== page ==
Ghetto Youths International has put out two amazing mix tapes with a group of up and coming reggae talent and this show proved they can back it up live. While many of the acts are young with only a few tracks or a single album under their belt, they were able to rock the crowd until the wee hours of the morning with amazing sets back to back. The future of reggae looks bright with Ghetto Youths helping to lead the way.
SOB’s is a small venue with room for only a few hundred people and the perfect venue for this type of show. The event was hosted by Power 105.1’s own DJ Norie, a New York legend himself, who is coming off massive success with his own Anything Goes show, last month. DJ Norie hyped the crowd, partnering with resident DJs to MC some classic reggae hits as the show began. Acting as the MC for the full show DJ Norie added a little bit of local flare as only he can do.
To kick off Black-Am-I took the stage and the momentum built from there. While this new artist only has a few tracks out, he continues to grow and develop and had the crowd singing, ending his set with his single In the Ghetto from the Set Up Shop album.
Christopher Ellis followed next to the stage and continued to increase the energy of the crowd, blazing through some of his classic tracks as well as taking time out to share some Alton Ellis covers that got the crowd involved and signing along to ever word.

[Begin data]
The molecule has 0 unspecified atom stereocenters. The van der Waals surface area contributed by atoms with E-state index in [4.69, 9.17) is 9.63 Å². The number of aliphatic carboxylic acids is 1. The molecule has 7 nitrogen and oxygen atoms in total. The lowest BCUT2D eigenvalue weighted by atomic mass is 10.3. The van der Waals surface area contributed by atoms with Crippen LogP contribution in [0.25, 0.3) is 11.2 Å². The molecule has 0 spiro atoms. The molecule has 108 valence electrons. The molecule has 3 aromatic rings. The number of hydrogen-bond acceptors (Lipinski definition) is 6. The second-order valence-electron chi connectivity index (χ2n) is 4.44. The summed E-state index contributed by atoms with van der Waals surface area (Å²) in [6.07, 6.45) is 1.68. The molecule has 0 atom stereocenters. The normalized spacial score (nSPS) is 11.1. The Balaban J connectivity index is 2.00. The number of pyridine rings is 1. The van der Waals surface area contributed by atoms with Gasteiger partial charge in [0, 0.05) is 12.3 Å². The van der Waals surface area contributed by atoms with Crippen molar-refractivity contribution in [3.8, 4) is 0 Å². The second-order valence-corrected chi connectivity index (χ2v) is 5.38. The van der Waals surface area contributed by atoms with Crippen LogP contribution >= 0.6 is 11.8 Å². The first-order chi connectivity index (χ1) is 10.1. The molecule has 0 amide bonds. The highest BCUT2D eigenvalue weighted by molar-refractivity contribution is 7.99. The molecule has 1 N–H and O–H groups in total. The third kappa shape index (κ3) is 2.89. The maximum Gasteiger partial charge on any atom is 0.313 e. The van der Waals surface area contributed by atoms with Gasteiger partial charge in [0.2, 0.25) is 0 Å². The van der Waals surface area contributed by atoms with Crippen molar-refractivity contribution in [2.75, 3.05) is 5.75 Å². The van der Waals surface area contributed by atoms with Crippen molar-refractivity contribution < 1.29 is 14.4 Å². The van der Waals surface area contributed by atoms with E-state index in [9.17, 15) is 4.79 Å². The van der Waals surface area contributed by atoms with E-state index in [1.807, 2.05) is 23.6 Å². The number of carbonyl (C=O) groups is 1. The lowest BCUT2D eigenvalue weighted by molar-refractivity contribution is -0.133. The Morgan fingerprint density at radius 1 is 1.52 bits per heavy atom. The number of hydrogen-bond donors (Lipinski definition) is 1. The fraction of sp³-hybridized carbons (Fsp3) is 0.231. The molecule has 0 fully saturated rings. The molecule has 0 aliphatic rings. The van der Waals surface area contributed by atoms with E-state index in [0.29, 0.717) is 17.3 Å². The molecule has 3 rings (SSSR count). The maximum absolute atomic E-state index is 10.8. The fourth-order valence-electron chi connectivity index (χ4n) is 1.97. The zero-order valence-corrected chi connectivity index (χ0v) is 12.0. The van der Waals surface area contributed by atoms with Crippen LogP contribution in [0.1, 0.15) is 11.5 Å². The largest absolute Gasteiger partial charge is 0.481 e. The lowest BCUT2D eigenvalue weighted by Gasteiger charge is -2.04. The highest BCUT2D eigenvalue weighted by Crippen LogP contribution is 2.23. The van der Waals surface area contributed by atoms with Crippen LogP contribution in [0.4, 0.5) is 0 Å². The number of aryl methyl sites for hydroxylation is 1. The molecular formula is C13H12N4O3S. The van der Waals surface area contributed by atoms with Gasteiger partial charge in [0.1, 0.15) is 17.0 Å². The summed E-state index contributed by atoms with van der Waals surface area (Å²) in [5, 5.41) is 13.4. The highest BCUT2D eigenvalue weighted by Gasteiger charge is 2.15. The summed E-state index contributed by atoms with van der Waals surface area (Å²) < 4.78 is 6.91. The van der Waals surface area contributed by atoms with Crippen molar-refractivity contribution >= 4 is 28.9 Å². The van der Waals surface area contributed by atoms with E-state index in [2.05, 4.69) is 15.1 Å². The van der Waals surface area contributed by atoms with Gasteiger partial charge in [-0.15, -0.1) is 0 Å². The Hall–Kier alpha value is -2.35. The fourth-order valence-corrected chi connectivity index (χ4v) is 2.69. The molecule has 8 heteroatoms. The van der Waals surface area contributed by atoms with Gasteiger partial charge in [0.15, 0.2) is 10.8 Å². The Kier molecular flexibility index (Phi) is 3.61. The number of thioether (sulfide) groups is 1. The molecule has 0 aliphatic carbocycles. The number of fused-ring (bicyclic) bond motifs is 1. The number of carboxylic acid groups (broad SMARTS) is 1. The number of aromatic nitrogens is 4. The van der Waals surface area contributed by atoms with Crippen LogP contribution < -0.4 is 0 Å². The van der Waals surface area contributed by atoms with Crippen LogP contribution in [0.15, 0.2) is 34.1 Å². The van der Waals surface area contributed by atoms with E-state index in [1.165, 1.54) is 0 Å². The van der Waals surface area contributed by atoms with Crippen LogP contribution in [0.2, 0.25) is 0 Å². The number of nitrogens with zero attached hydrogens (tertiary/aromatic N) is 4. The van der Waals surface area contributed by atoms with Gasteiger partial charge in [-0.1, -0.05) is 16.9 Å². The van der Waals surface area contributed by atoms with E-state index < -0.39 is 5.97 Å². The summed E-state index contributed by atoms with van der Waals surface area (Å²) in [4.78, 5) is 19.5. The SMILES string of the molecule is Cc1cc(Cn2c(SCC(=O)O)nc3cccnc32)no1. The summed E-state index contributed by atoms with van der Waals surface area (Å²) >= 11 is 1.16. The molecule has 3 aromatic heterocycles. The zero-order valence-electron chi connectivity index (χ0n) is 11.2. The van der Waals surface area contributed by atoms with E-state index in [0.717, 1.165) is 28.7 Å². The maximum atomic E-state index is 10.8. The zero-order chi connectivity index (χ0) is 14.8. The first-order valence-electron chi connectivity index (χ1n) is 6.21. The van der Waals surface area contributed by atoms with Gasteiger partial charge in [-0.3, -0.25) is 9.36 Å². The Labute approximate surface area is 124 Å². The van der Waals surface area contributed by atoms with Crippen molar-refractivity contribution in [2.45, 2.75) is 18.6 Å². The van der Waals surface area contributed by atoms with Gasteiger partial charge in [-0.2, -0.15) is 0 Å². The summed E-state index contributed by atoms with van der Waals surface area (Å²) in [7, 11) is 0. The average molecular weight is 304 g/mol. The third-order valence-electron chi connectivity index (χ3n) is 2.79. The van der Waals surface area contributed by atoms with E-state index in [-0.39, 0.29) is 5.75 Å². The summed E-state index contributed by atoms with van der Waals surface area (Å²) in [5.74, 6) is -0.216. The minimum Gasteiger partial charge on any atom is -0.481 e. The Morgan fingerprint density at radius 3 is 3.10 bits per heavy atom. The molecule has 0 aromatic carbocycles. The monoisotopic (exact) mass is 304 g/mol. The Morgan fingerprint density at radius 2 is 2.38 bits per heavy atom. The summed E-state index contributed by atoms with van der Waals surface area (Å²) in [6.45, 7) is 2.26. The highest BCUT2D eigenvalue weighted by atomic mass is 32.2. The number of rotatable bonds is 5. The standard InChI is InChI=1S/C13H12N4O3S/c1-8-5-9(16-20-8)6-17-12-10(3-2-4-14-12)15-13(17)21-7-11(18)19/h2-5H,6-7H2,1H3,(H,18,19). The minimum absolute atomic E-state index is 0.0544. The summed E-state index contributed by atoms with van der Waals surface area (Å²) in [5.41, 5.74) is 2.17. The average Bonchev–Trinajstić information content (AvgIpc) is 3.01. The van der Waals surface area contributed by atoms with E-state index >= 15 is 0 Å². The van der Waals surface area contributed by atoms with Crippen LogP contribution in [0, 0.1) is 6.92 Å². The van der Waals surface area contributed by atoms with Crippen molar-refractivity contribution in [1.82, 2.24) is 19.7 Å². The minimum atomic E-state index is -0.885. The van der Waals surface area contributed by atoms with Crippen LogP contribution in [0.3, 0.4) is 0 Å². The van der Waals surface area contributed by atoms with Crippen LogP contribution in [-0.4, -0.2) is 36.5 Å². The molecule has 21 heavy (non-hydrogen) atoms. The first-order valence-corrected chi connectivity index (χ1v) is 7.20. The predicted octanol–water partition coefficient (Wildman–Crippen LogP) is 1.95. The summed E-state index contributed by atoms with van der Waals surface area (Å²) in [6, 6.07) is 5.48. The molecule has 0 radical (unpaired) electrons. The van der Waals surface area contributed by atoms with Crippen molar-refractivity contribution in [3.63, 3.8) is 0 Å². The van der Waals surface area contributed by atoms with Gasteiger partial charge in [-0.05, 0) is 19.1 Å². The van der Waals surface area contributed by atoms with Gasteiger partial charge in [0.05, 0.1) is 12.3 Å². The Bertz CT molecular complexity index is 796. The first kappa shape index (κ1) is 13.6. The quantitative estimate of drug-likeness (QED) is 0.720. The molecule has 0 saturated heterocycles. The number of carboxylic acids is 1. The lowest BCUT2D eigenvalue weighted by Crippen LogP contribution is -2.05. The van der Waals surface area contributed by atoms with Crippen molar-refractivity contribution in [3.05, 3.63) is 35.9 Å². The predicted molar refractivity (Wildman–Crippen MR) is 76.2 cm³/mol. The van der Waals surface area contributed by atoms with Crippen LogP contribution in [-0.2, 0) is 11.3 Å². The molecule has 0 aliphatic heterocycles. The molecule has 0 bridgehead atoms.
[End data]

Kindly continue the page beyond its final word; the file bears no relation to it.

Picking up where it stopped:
Jo Mersa, often overshadowed as the youngest member of the Marley legacy with big shoes to fill set by his father and grandfather before him, showed that he was up to the challenge. Mersa got the crowd involved bringing out Rock and Swing and then slowing it down for Sunshine. Ending his set with a classic Bob Marley track, Mersa will be an emerging force in the reggae scene for years to come.
Wayne Marshall started his set from in the crowd, serenading the audience with slow reggae vibes. His set continued to build momentum, with tracks like Go Hard and hit a high note as he took a moment to appreciate the late John Holt, who passed away this year, by smashing up the place with a cover of If I Was A Carpenter.
After Wayne Marshall finished the band took a short break and I was worried that there would be little time for Baby Cham to rock a full set. How wrong I was. The band was quickly back on stage and Cham came on around 3:15am, early in the night for a Jamaican concert. As the clock struck 4:00am, the usual closing time for a nightclub in New York, he showed no signs of stopping continuing with one more track and then another and another, Vitiman S, Ghetto Story and new tracks to follow. With the crowd pouring out at 4:45am this was a night not to have been missed.
Once again the Ghetto Youths International label has been able to pull new and rising stars together and put on a show that surpassed expectations. As a fan I know I will be counting the days until their next pass through the city, hopefully with Set Up Shop Volume #3.